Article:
Does Language Develop Differently in Autism? Part 2


[Edited version of a post on the old Blogspot blog from 2015].

Experts have long claimed that autistic people learn and use language differently than other people. What is language in autism like, and is there anything unique about it at all? Morton Ann Gernsbacher, Elizabeth Grace, and I investigated studies done from 2000–2015 with every language skill at all ages. Details can be found in our book chapter, here.

Does language develop differently in autism? Yes and no.

We found that language delays are especially common in autism. However, autistic children with language delays do not differ from other children with equal language delays. Autism does not seem to fundamentally change how people use language in any consistent way.

Autistic Language is Often Delayed.

Studies often find that autistic children develop language more slowly than typically-developing peers, especially when it comes to spoken language. They may be late in speaking their first words, first combinations of words (such as“blue-car”) and first grammatical sentences [1–7].

According to parents, young autistic children say fewer words than age peers [1,8–14]. In fact, it is often concerns about late talking that lead parents to seek out a diagnosis [15].

Parents also often report autistic children understand fewer words [1,8,10,11,16–20].

However, parents can easily either underestimate or overestimate what a young autistic child knows. If a child responds with atypical words or body language, or does not respond at all, a parent may mistakenly assume the child does not understand.

Alternatively, a parent may think a child understands language associated with a routine when the child really only understands the behavior that accompanies it. For example, she might seem to understand the words “let’s go outside” but really only understands the parent taking her coat and shoes out of the closet.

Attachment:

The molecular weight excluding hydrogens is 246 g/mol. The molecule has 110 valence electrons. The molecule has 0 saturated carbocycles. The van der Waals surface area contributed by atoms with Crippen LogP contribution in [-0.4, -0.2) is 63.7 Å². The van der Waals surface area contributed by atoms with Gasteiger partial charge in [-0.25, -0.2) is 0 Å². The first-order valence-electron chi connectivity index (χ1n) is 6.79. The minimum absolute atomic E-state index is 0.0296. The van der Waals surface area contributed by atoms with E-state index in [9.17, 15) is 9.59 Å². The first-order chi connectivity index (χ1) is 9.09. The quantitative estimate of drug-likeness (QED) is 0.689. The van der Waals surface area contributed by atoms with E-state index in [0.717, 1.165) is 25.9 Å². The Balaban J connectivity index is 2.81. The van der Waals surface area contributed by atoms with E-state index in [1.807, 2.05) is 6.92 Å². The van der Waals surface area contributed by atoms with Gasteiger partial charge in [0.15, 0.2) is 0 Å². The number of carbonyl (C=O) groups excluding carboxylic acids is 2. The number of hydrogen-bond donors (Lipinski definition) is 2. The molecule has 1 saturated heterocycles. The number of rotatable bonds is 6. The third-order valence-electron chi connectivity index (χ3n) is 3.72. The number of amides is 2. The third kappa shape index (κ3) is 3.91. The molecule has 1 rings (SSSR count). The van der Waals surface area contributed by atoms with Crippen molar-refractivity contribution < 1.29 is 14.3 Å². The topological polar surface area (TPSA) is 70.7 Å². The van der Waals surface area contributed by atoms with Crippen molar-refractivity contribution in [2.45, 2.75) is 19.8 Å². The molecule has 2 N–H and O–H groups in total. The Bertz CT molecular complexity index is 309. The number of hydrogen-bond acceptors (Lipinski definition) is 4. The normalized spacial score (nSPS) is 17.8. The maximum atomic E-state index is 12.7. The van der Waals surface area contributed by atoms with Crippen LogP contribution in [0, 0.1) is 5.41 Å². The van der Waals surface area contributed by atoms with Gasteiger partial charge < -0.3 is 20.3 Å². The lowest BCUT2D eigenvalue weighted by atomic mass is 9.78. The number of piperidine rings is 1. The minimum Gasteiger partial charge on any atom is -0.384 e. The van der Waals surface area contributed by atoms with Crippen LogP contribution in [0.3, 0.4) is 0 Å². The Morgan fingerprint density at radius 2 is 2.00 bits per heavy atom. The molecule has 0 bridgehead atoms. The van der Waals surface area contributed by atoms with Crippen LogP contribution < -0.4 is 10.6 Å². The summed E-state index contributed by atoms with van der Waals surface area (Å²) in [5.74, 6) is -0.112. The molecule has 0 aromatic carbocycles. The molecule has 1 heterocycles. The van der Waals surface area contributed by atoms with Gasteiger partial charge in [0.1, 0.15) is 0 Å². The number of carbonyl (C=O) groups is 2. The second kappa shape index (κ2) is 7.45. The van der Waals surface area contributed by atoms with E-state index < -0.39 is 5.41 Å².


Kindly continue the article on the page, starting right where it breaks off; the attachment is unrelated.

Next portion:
Fortunately, we can measure children’s language understanding more objectively, by testing them directly. One way is through standardized tests such as the Peabody Picture Vocabulary Test (PPVT) and its equivalent, the British Picture Vocabulary Scale (BPVS); the Preschool Language Scale; or the Clinical Evaluations of Language Fundamentals (CELF). Many studies using such tests indicate delays in understanding language, not just speaking [8,9,10,17,20–29].

Autistic Language is Similar to that of People with Similar Language Skills.

Psychologists often draw a distinction between “delay” and “deviance.”

Delay is when a person develops in the same way as others, but does so more slowly. For example, someone with delayed spoken vocabulary might have the vocabulary of the typical two year old at the age of six. Deviance is when a person develops in a qualitatively different way. They might develop a different pattern of skills, or they might develop the same skills in a different order. For example, some people have claimed that autistic people have a unique difficulty understanding nonliteral language, such as metaphors.

A person with a disability could, in theory, be delayed, deviant, or both. So, do autistic people have “deviant” language, or are they just especially likely to be delayed?

In order to answer this question, we have to compare autistic people to those with similar levels of language development who are not autistic. Such comparison groups might include younger typically-developing children, late talkers, or children with specific language impairment. If autistic people are simply delayed, they will learn the same language skills in the same order as these “language-matched” peers.

And in fact, they do.

Autistic children do not have a unique difficulty with learning social or emotional words, or an advantage in learning words associated with special interests. They learn the same words in the same proportion and in the same order as younger typically developing children. For example, they are no less likely to learn words for people or social routines, and no more likely to learn words for vehicles[1]. They also are no less likely to say emotion words [46].

Autistic people also do not have any reliable difficulty with more complex language, such as telling stories or understanding nonliteral language, once their general language delays are taken into account. Autistic children in grade school learn to understand metaphors, draw inferences from stories, and structure their own narratives at the same age as language-matched peers [47–52]. Their level of language impairment, not their degree of autistic traits, predicts how much difficulty they have with nonliteral language [47–51].